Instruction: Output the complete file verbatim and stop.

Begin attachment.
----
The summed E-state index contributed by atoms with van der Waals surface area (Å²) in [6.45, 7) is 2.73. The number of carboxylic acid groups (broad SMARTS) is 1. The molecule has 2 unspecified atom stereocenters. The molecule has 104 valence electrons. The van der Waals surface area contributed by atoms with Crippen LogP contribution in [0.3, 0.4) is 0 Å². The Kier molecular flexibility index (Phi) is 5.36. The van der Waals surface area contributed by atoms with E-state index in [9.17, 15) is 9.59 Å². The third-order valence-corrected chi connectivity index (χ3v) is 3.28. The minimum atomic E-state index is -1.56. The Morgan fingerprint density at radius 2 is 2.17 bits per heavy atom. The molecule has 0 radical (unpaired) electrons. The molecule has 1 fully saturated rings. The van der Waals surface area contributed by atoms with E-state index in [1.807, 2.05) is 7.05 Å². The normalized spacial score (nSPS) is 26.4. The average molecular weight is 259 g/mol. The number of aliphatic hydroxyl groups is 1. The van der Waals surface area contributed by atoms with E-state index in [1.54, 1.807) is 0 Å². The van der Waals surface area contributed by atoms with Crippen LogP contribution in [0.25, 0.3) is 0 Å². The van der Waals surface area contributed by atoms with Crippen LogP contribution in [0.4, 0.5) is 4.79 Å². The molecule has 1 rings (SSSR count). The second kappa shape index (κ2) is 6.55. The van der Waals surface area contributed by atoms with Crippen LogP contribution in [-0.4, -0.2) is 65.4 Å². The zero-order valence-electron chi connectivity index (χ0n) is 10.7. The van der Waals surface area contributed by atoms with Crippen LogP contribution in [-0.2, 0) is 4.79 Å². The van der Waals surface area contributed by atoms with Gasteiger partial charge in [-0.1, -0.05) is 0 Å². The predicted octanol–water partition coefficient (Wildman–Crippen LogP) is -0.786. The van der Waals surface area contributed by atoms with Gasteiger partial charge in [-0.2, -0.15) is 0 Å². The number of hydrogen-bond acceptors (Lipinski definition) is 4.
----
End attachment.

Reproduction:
The summed E-state index contributed by atoms with van der Waals surface area (Å²) in [6.45, 7) is 2.73. The number of carboxylic acid groups (broad SMARTS) is 1. The molecule has 2 unspecified atom stereocenters. The molecule has 104 valence electrons. The van der Waals surface area contributed by atoms with Crippen LogP contribution in [0.3, 0.4) is 0 Å². The Kier molecular flexibility index (Phi) is 5.36. The van der Waals surface area contributed by atoms with E-state index in [9.17, 15) is 9.59 Å². The third-order valence-corrected chi connectivity index (χ3v) is 3.28. The minimum atomic E-state index is -1.56. The Morgan fingerprint density at radius 2 is 2.17 bits per heavy atom. The molecule has 0 radical (unpaired) electrons. The molecule has 1 fully saturated rings. The van der Waals surface area contributed by atoms with E-state index in [1.807, 2.05) is 7.05 Å². The normalized spacial score (nSPS) is 26.4. The average molecular weight is 259 g/mol. The number of aliphatic hydroxyl groups is 1. The van der Waals surface area contributed by atoms with E-state index in [1.54, 1.807) is 0 Å². The van der Waals surface area contributed by atoms with Crippen LogP contribution in [0.25, 0.3) is 0 Å². The van der Waals surface area contributed by atoms with Crippen LogP contribution in [0.4, 0.5) is 4.79 Å². The molecule has 1 rings (SSSR count). The second kappa shape index (κ2) is 6.55. The van der Waals surface area contributed by atoms with Crippen LogP contribution in [-0.4, -0.2) is 65.4 Å². The zero-order valence-electron chi connectivity index (χ0n) is 10.7. The van der Waals surface area contributed by atoms with Crippen LogP contribution in [-0.2, 0) is 4.79 Å². The van der Waals surface area contributed by atoms with Gasteiger partial charge in [-0.1, -0.05) is 0 Å². The predicted octanol–water partition coefficient (Wildman–Crippen LogP) is -0.786. The van der Waals surface area contributed by atoms with Gasteiger partial charge in [-0.2, -0.15) is 0 Å². The number of hydrogen-bond acceptors (Lipinski definition) is 4.